Corinne pulled her eyes away and conspicuously turned the page in our textbook.  “Hey, let’s not all stare at him then, you think? Let him do his reading or whatever.”

Kelsey nodded. Relieved, I buried myself back in my own work, too.

We kept on about epidemiology for the better part of an hour. When we were satisfied with our knowledge, or rather comfortable with the lack thereof, we split, promising to email if anyone had any other questions. Kelsey and Corinne both left, clearing the table and leaving me with my books.

Carlisle still sat huddled at his table at the back of the room. I carefully packed my bag, and then went over to him. He didn’t look up as I slid into the booth, just kept furiously writing notes. He had the same, impossibly neat, quick handwriting style as Edward, I noticed, and for a minute or so I was content to watch him flip pages and scribble.

“Do you even need to take notes?” I finally asked, my voice low.

“Not taking notes,” he answered. “Marking edits.”

Edits? I flipped up the cover of the book.

Carl Jaspers, M.D.

Carlisle. Jasper.

When I looked back up at him, I found his eyebrows raised in expectation of my conclusion.

“You wrote the textbook.”

“I had a lot of time on my hands.”

I didn’t say anything, and his insinuation, this reminder of the loss of his entire family, hung in the air between us. I reached over and took a few fry bits.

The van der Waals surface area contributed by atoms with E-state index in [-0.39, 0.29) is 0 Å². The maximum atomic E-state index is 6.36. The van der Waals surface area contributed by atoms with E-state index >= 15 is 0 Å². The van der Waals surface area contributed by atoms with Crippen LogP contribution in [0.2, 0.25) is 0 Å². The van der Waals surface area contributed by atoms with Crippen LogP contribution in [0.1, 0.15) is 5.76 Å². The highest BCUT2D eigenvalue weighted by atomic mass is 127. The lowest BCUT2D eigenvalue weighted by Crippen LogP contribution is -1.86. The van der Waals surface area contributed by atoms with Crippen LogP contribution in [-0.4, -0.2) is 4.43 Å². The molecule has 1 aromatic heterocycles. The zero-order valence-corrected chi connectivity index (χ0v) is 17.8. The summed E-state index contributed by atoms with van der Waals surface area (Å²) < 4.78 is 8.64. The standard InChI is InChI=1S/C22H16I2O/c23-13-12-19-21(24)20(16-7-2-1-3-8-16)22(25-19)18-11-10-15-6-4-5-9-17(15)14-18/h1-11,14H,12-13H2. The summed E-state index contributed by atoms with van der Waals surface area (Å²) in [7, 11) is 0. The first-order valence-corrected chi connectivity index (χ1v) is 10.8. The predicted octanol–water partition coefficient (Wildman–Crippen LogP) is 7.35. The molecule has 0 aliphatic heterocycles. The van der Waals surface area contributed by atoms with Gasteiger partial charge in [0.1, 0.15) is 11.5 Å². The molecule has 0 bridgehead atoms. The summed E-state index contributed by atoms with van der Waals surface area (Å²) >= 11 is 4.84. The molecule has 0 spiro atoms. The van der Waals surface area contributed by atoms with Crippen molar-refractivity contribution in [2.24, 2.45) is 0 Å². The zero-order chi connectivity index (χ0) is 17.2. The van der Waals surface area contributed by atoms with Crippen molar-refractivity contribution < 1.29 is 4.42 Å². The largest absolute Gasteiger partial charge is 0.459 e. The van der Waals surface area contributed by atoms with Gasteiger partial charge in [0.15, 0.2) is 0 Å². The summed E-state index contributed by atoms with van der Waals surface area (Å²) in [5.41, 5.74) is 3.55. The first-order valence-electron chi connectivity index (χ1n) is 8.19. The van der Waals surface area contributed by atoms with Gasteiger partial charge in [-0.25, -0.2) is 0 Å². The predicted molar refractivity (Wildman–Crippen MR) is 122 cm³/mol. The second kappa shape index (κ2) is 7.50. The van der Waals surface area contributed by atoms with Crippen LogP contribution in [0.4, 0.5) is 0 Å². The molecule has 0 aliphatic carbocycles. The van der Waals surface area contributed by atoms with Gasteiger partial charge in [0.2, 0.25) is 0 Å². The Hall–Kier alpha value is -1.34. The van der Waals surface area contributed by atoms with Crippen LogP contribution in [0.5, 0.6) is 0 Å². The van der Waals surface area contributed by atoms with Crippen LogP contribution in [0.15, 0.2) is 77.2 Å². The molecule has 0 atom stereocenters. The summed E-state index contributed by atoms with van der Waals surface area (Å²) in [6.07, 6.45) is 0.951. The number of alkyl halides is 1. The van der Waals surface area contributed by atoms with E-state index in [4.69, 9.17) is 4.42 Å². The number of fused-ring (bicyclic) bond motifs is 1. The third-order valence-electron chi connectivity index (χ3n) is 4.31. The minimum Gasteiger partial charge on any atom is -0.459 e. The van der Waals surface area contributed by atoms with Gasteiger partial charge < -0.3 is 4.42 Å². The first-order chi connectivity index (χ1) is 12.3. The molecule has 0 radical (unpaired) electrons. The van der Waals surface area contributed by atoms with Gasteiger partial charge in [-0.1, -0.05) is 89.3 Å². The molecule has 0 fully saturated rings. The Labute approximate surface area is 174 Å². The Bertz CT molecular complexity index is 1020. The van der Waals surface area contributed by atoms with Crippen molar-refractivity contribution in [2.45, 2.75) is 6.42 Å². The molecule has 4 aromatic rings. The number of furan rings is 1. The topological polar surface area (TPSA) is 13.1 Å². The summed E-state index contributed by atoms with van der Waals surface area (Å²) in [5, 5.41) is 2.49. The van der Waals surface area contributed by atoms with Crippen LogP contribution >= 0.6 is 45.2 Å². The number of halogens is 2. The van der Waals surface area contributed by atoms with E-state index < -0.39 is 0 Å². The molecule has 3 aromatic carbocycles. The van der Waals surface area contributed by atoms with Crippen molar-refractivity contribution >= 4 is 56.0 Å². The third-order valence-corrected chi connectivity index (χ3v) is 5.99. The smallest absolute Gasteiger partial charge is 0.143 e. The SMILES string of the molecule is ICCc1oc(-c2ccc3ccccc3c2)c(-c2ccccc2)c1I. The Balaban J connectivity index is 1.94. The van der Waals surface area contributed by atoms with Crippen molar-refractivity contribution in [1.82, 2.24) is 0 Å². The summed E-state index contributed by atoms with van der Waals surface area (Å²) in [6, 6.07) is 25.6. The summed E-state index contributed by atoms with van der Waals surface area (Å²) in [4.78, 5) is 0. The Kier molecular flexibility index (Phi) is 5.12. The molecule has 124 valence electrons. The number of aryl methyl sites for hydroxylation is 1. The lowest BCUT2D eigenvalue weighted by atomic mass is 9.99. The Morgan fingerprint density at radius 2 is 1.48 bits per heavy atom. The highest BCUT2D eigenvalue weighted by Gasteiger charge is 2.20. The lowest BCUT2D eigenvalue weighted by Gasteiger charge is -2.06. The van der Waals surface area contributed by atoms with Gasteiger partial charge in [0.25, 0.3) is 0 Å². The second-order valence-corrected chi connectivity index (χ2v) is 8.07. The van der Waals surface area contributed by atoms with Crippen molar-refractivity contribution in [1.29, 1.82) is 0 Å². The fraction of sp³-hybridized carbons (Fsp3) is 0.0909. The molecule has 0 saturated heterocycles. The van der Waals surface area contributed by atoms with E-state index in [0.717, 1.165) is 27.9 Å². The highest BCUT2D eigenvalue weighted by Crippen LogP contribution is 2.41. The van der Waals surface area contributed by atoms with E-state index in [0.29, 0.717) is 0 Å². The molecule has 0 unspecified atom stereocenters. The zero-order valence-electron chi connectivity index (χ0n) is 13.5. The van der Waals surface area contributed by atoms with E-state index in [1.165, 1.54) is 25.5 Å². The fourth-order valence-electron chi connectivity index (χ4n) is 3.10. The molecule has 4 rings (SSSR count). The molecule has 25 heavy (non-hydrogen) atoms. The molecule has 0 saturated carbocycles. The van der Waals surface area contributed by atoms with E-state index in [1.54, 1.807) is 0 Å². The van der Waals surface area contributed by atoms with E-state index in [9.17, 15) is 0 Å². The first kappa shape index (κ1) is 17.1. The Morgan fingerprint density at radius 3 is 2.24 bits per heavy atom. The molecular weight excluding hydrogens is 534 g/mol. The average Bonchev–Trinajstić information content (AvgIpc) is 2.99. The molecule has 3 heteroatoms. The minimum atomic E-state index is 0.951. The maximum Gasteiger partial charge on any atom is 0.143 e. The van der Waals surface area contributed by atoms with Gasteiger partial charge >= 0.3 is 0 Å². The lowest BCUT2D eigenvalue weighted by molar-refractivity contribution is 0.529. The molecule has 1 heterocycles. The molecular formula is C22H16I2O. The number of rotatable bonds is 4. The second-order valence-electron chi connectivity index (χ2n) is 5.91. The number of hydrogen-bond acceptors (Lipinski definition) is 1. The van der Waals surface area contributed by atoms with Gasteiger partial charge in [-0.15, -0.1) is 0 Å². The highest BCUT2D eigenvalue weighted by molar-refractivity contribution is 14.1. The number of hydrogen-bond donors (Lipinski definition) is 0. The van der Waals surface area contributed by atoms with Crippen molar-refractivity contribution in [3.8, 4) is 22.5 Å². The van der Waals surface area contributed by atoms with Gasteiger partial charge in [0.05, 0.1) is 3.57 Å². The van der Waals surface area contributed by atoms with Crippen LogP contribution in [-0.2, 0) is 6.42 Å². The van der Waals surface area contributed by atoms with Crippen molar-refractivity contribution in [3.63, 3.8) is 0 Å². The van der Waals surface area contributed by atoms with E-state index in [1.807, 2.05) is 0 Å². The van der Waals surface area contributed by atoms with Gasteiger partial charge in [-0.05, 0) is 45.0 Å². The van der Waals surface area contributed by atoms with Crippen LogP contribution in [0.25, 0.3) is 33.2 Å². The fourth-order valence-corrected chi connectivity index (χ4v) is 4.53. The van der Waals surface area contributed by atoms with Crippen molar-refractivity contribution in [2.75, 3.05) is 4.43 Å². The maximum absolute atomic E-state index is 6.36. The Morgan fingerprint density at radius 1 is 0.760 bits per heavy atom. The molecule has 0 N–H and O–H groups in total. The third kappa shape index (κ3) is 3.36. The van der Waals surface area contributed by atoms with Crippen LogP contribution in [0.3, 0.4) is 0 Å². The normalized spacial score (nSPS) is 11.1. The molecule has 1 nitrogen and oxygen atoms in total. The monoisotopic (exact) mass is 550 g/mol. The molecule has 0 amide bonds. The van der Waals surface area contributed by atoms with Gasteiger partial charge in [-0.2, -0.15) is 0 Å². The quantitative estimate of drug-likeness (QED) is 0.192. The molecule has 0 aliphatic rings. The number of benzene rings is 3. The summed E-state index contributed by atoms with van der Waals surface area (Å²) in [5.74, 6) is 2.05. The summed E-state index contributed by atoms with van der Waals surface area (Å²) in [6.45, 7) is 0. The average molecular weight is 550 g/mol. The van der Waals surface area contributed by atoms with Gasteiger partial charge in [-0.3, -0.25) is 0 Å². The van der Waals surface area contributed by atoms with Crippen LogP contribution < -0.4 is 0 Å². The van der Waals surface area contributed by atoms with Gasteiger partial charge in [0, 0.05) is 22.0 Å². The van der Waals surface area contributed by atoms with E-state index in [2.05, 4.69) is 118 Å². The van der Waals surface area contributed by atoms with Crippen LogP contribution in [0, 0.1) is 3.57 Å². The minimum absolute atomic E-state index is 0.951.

“Those are cold,” he said gruffly.

“I know. But this way some will get eaten.” I shoveled down a few pinches of French fry, and he turned back to the book, the pages whipping past as he jotted quick notes here and there.

I wanted to ask how he was doing. If he’d talked to any of the other family members since seeing me. Surely, Alice would have called?

After several minutes, his pen went still. He didn’t lift his eyes from his book.

“It was what Esme said,” he muttered.


He coughed. “What your friend called me.” He closed his eyes, and I knew he was remembering every detail–how it smelled, how the breeze felt, exactly what Esme had looked like as she’d said the words.

“When she told me she wanted a divorce. She said she didn’t know who had replaced her husband with this jackass.”

No wonder he’d looked so pained.

“Oh, Carlisle,” I muttered. “I’m sorry you had to overhear that.”

He shrugged. “I’m not sure either of them are wrong.” Again he stared back down at the book, giving me a good look at the way his hair fell forward over his face, his long eyelashes. Dressed as he was, and cowed in this little booth, he looked unbearably young. I had always thought it near-impossible for Carlisle to embody anything other than the grown man he was—even pretending to be in his mid-thirties, he projected a confidence and wisdom that marked him as much older.

But now I was struck by how boyish his appearance was. Edward hadn’t quite finished puberty—he’d always remained lanky and without that very subtle shift that somehow made men look like men. Carlisle was broader and heavier, and I’d always found it easy to imagine him as having been a man ready to marry and work in the time he’d lived as a human.

Not today. Today every bit of him that seemed to mark him as a confused young man was emphasized. The way his shoulders slumped, the untidiness of his hair, the Bic pen in his fingers, even the French fries and especially the clothes. He looked young. Vulnerable.